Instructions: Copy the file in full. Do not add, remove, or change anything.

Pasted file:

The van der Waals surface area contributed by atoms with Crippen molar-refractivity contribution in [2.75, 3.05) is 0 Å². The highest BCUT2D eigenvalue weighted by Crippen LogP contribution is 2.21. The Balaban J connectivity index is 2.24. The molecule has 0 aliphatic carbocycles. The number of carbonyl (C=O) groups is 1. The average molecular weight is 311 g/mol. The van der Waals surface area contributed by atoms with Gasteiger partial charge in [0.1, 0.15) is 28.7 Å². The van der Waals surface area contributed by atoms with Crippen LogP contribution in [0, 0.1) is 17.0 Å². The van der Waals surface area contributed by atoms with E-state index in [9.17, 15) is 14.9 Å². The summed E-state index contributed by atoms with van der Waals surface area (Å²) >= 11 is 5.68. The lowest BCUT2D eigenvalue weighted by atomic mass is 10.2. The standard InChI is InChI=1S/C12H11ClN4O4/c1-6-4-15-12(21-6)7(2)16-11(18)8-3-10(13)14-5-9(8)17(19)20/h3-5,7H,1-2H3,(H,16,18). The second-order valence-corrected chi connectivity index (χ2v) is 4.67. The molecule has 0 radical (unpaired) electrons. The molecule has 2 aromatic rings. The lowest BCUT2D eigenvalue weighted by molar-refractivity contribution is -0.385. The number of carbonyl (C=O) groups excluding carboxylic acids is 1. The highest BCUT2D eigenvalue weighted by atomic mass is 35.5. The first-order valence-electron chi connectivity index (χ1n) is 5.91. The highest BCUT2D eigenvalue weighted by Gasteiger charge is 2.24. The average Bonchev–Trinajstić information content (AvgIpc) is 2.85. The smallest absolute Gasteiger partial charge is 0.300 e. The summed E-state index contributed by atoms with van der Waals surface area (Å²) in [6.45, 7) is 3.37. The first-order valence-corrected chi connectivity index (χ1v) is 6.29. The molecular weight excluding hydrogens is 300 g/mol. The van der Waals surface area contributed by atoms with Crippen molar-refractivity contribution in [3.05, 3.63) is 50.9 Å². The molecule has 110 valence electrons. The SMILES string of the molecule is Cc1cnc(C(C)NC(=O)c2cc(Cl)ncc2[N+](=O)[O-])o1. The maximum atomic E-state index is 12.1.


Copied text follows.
The van der Waals surface area contributed by atoms with Crippen molar-refractivity contribution in [2.75, 3.05) is 0 Å². The highest BCUT2D eigenvalue weighted by Crippen LogP contribution is 2.21. The Balaban J connectivity index is 2.24. The molecule has 0 aliphatic carbocycles. The number of carbonyl (C=O) groups is 1. The average molecular weight is 311 g/mol. The van der Waals surface area contributed by atoms with Gasteiger partial charge in [0.1, 0.15) is 28.7 Å². The van der Waals surface area contributed by atoms with Crippen LogP contribution in [0, 0.1) is 17.0 Å². The van der Waals surface area contributed by atoms with E-state index in [9.17, 15) is 14.9 Å². The summed E-state index contributed by atoms with van der Waals surface area (Å²) >= 11 is 5.68. The lowest BCUT2D eigenvalue weighted by atomic mass is 10.2. The standard InChI is InChI=1S/C12H11ClN4O4/c1-6-4-15-12(21-6)7(2)16-11(18)8-3-10(13)14-5-9(8)17(19)20/h3-5,7H,1-2H3,(H,16,18). The second-order valence-corrected chi connectivity index (χ2v) is 4.67. The molecule has 0 radical (unpaired) electrons. The molecule has 2 aromatic rings. The lowest BCUT2D eigenvalue weighted by molar-refractivity contribution is -0.385. The number of carbonyl (C=O) groups excluding carboxylic acids is 1. The highest BCUT2D eigenvalue weighted by atomic mass is 35.5. The first-order valence-electron chi connectivity index (χ1n) is 5.91. The highest BCUT2D eigenvalue weighted by Gasteiger charge is 2.24. The average Bonchev–Trinajstić information content (AvgIpc) is 2.85. The smallest absolute Gasteiger partial charge is 0.300 e. The summed E-state index contributed by atoms with van der Waals surface area (Å²) in [6.45, 7) is 3.37. The first-order valence-corrected chi connectivity index (χ1v) is 6.29. The molecular weight excluding hydrogens is 300 g/mol. The van der Waals surface area contributed by atoms with Crippen molar-refractivity contribution in [3.05, 3.63) is 50.9 Å². The molecule has 110 valence electrons. The SMILES string of the molecule is Cc1cnc(C(C)NC(=O)c2cc(Cl)ncc2[N+](=O)[O-])o1. The maximum atomic E-state index is 12.1.